- Project Title:
- Tobacco Smoking in Russia: A Deadly Epidemic
- Issue Area:
Every six seconds, one person is killed by a tobacco related disease. Though monstrous in size, these numbers should come as no revelation given the wide range of illnesses and diseases caused by smoking tobacco. Over time, it can lead to countless health issues such as heart disease, stroke, emphysema, chronic bronchitis, psoriasis, and numerous forms of cancer. Furthermore, smoking is detrimental to the economy as it increases the amount of money spent on healthcare for smokers as well as productivity losses caused by smokers who are too ill to work.
Despite all this, tobacco smoking is still a widespread practice, especially among males in the Russian Federation, which is home to the fifth largest percentage of male adult smokers in the world and where 59% of males fifteen years and older smoke. In Russia, 28.3% of male deaths are caused by tobacco. Contributing factors to this ongoing issue include peer pressure, teenage rebellion, the desire to act more grown up, and the availability of cheap cigarettes. Though the Russian government has made strides to shrink these statistics, it has yet to directly target its most vulnerable population: teenagers.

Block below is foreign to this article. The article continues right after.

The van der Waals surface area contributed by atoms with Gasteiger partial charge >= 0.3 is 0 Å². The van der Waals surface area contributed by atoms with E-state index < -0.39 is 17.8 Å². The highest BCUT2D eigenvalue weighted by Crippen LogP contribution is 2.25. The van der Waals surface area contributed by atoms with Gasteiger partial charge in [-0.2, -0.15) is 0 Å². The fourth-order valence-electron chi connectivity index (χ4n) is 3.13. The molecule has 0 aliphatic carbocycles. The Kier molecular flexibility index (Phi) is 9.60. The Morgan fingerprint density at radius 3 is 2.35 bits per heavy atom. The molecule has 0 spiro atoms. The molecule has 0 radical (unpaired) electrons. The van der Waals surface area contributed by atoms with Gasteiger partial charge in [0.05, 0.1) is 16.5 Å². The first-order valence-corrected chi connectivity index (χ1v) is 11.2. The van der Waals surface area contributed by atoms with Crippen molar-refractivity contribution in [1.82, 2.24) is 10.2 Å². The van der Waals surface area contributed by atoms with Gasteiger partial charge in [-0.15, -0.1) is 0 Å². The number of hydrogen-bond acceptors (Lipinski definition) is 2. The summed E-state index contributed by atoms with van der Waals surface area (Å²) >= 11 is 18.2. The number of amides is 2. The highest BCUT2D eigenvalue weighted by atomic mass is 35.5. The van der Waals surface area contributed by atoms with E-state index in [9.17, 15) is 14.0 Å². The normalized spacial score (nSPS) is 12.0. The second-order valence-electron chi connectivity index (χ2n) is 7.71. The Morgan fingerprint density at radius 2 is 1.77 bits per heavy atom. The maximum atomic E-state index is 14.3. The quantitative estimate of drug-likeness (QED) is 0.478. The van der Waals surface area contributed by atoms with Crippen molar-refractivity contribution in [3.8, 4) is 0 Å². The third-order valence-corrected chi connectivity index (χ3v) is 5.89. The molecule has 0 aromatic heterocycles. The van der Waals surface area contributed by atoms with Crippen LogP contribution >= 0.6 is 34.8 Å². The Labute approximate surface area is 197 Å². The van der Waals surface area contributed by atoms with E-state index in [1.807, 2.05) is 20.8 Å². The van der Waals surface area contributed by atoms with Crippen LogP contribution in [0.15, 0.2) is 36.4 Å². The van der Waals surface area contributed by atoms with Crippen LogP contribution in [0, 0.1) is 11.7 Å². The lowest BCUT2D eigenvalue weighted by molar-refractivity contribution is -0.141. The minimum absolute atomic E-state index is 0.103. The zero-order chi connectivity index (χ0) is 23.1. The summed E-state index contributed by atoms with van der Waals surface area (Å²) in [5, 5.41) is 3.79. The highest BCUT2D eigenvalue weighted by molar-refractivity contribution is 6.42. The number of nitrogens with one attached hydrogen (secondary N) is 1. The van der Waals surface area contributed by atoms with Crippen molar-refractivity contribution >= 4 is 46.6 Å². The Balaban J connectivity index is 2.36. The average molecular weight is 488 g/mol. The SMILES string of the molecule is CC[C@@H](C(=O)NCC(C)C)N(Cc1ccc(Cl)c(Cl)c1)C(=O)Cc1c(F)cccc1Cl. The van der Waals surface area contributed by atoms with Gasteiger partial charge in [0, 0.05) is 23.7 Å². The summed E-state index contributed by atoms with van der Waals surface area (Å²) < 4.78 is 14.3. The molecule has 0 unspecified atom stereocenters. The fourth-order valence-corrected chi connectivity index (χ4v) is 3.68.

My solution is to travel to Russia and run a leadership training program for middle schoolers which puts an emphasis on the dangers of smoking tobacco in an engaging, fun, and memorable way through games, activities and discussions. Using other teenagers to share this message will be especially effective because they are more relatable and easier to talk to than adult teachers. Coming from peers, the advisory against smoking will have a greater resonance. The early teenage years are a turbulent time, when kids are the most insecure and thus the most likely to succumb to peer pressure. In addition to simply informing students about the dangers of smoking, this course would give teens the skills and confidence needed to become active leaders and advocates in their communities against smoking, helping to promote a smoke-free Russia long after the program has concluded. However, my project doesn't end here, for studies have shown that programs such as these require consistent reinforcement in order to have a lasting effect. During my time in Russia, I would also work with and provide teachers with a curriculum that could be integrated into their lessons, reinforcing the message against smoking.
This solution not only has the power to make the Russian Federation a cleaner, healthier, and more prosperous place, but the potential to save lives by preventing the problem before it has a chance to start. Additionally, the confidence and leadership skills gained by students through this program will serve them well throughout the rest of their lives, setting them up for success. Education is the key to change. All it takes is a spark.